Sheaffer'S Review Company Magazines
Sheaffer started publishing Reviews at the beginning of World War II. So many of their male employees went off to war, that the Reviews began as a way of keeping everyone in touch with fellow employees and family members during the war. The Sheaffer Review continued as an in house employee newsletter through the 1960s, sometime in the 1970s the title changed to Sheaffer Eaton Times for a brief period, then was re-named Face to Face. Sheaffer Ink replaced Face to Face sometime in the 1990s. One thing that we are always reminded of when we page through these old company magazines is how employee and family oriented Sheaffer Pen was. Picnics, sports teams and leagues, birthday celebrations - Sheaffer was indeed a huge family oriented organization. And we mustn't forget any special occasion was a reason for lots of good homemade food, indeed that tradition seems to continue in Fort Madison where food always pulls people together! All issues listed below are in very good condition unless otherwise noted.
Sheaffer Pen Co Employee Service Pins
Sheaffer always treated their employees well and one of the things they did was give each employee a Service Pin or medallion on five year anniversaries. Men received a lapel pin, women received a medallion for a necklace. Needless to say, the five and ten year pins are more common than the 20, 25 and higher year pins. I've only seen a couple of 45-Year pins and have been told there were two 50-Year pins awarded, but no firm proof of that. If you find a 50-Year pin, I'd love to see it! You might also find in our listings below some special Sheaffer award pins that were given to employees.
Sheaffer Advertising Tear Proofs
Sheaffer original advertising tear proof sheets from the Sheaffer archives in Fort Madison, Iowa. Unlike regular magazine advertisements, many of these have the name of the magazine and publish dates printed on them. Many are one sided instead of the usual two sided magazine ads. Colored ads are exceptionally brilliant. Great for framing and a neat little piece of history!
Sheaffer Brass adapter (Widget) for Stratowriter ballpoint pens
Turn your early Sheaffer Stratowriter style ballpoint pen into a working pen again! Early Sheaffer Stratowriter ballpoint pens used a large aluminum tube cartridge that was discontinued in the early 1950s. If your Sheaffer ballpoint has a refill in it that looks like the photo below, you have a Stratowriter.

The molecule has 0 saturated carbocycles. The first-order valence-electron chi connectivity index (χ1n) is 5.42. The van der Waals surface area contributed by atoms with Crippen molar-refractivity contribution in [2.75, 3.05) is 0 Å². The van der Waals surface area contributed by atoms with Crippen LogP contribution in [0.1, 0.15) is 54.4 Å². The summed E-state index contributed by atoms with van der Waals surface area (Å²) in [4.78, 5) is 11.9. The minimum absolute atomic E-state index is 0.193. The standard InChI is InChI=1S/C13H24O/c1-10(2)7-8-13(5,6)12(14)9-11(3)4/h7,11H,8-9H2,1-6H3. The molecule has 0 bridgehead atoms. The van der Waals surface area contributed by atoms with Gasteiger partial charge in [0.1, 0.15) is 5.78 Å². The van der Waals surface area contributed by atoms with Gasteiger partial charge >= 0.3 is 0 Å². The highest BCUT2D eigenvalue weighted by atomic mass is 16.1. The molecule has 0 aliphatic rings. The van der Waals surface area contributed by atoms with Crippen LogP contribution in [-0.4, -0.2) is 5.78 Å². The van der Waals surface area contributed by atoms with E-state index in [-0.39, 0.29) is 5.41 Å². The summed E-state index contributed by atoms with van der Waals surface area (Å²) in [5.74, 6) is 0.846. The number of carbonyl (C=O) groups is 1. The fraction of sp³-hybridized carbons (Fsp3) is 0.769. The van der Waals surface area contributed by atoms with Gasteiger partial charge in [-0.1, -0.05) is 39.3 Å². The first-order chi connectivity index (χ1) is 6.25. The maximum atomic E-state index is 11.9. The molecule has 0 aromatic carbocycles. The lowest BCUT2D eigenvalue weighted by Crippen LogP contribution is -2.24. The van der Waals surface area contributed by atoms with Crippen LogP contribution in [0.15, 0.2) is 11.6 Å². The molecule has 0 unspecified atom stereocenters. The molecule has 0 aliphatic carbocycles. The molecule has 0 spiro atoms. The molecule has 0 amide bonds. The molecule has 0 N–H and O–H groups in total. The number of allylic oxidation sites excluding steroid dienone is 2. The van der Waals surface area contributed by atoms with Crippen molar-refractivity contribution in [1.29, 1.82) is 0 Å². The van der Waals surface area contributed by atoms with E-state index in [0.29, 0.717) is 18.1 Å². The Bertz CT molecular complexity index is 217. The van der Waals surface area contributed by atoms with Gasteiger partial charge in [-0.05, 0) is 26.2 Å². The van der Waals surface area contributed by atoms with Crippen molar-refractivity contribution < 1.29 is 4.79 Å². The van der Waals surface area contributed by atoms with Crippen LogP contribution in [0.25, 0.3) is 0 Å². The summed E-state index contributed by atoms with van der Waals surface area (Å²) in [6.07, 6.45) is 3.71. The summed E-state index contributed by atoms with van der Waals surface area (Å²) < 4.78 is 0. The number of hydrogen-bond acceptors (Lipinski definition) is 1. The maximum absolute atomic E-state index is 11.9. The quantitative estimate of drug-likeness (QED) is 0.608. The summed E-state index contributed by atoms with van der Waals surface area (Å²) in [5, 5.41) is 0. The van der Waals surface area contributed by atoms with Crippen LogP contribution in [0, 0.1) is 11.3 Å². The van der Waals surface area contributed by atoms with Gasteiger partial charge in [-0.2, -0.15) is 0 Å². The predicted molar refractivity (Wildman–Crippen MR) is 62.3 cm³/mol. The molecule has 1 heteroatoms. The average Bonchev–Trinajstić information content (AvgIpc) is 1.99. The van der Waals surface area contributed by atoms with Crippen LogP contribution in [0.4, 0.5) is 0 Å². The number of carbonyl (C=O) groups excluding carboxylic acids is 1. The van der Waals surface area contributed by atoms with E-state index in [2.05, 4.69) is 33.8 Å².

For a short period of time, Sheaffer made brass adaptors so that the current style BP refills could be used. Those ran out years ago and there was no way to retrofit the older Sheaffer Ballpens with a new refill. We now have newly made solid brass Sheaffer BP widgets so you can turn your older BPs into working pens again.
1. Remove the old aluminum Stratowriter ballpoint refill that looks like the photo above.
2. Screw in the brass widgets
3. Add a spring in end of barrel opposite the point end, you may have to cut to size
4. Insert a current production Sheaffer Ballpoint refill.
It's that simple! It doesn't get much better than using a 1940s vintage ballpoint pen!
Additional notes below on using the Widget in a Sheaffer Stratowriter: The old Sheaffer Sratowriter ballpoint pens can be quirky! Sometimes you will need to make a minor modification to a current production Sheaffer ballpoint refill. The little rounded top plastic piece on the top of the current Sheaffer ballpoint refill sometimes gets hung up in the mechanism of the Stratowriter inside the clicker button. However, the winged piece on the previous style refills works very well. Just pry off the rounded plastic piece and replace with an older version winged piece.
The Sheaffer Crest was introduced in 1991, reminiscent of the Sheaffer Triumph series from the 1940s. The Crests were fitted with Sheaffer's famous "Triumph" conical wrap around nibs, some of the smoothest writing nibs made.
PFM - How to tell if you have a Sheaffer PFM Fountain Pen: Sheaffer PFM pens are ALWAYS Snorkel filling - a snorkel tube extends from the feed behind the nib. PFM's have Sheaffer inlaid nibs. If you think you have a PFM and it does not have a Snorkel tube in the nib OR if it it uses cartridges, then you most likely have a Sheaffer Imperial which has the overall look of a PFM, but is smaller in size. Imperials are touchdown or cartridge/converter filling.
- PFM I: Plastic cap and barrel, chrome trim, Pd-Ag (Palladium)inlaid nib.
- PFM II: Brushed steel cap, plastic barrel, Pd-Ag (Palladium) inlaid nib.
- PFM III: Plastic cap and barrel, gold filled trim, 14 KT gold inlaid nib.
- PFM IV: Polished Steel cap, gold filled trim, plastic barrel, gold filled trim, 14 KT gold inlaid nib.
- PFM V: Gold filled cap, plastic barrel, 14 KT gold inlaid nib.
- PFM VI: Gold filled cap and barrel, 14 KT gold inlaid nib.